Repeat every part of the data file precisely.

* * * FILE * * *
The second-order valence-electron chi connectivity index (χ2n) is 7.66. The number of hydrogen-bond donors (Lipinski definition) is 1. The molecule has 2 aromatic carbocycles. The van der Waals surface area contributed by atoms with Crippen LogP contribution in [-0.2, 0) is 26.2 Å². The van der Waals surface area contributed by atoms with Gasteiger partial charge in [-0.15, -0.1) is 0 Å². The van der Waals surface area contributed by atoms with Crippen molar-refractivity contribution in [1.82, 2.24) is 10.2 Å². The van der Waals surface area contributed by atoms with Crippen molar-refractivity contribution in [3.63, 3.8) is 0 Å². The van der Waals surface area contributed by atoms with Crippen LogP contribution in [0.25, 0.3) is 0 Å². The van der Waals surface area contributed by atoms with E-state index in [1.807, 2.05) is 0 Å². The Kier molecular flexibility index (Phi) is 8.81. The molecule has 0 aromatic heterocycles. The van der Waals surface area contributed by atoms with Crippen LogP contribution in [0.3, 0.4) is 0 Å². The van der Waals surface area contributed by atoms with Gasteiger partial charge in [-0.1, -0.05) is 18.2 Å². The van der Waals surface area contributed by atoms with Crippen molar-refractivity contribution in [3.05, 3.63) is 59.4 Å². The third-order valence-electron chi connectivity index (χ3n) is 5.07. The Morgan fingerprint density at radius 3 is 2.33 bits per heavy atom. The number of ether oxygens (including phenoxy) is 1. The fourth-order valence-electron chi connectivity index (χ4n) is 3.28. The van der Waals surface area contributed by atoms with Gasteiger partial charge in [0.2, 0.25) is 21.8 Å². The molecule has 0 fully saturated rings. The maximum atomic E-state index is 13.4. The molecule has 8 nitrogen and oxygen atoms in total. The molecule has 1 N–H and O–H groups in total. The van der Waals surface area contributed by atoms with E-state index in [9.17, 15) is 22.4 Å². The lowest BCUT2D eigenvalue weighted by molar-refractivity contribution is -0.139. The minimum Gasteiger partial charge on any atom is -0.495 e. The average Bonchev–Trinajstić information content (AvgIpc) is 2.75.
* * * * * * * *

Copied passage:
The second-order valence-electron chi connectivity index (χ2n) is 7.66. The number of hydrogen-bond donors (Lipinski definition) is 1. The molecule has 2 aromatic carbocycles. The van der Waals surface area contributed by atoms with Crippen LogP contribution in [-0.2, 0) is 26.2 Å². The van der Waals surface area contributed by atoms with Gasteiger partial charge in [-0.15, -0.1) is 0 Å². The van der Waals surface area contributed by atoms with Crippen molar-refractivity contribution in [1.82, 2.24) is 10.2 Å². The van der Waals surface area contributed by atoms with Crippen molar-refractivity contribution in [3.63, 3.8) is 0 Å². The van der Waals surface area contributed by atoms with Crippen LogP contribution in [0.25, 0.3) is 0 Å². The van der Waals surface area contributed by atoms with E-state index in [1.807, 2.05) is 0 Å². The Kier molecular flexibility index (Phi) is 8.81. The molecule has 0 aromatic heterocycles. The van der Waals surface area contributed by atoms with Crippen LogP contribution in [0.3, 0.4) is 0 Å². The van der Waals surface area contributed by atoms with Gasteiger partial charge in [-0.1, -0.05) is 18.2 Å². The van der Waals surface area contributed by atoms with Crippen molar-refractivity contribution in [3.05, 3.63) is 59.4 Å². The third-order valence-electron chi connectivity index (χ3n) is 5.07. The Morgan fingerprint density at radius 3 is 2.33 bits per heavy atom. The number of ether oxygens (including phenoxy) is 1. The fourth-order valence-electron chi connectivity index (χ4n) is 3.28. The van der Waals surface area contributed by atoms with Gasteiger partial charge in [0.2, 0.25) is 21.8 Å². The molecule has 0 fully saturated rings. The maximum atomic E-state index is 13.4. The molecule has 8 nitrogen and oxygen atoms in total. The molecule has 1 N–H and O–H groups in total. The van der Waals surface area contributed by atoms with E-state index in [9.17, 15) is 22.4 Å². The lowest BCUT2D eigenvalue weighted by molar-refractivity contribution is -0.139. The minimum Gasteiger partial charge on any atom is -0.495 e. The average Bonchev–Trinajstić information content (AvgIpc) is 2.75.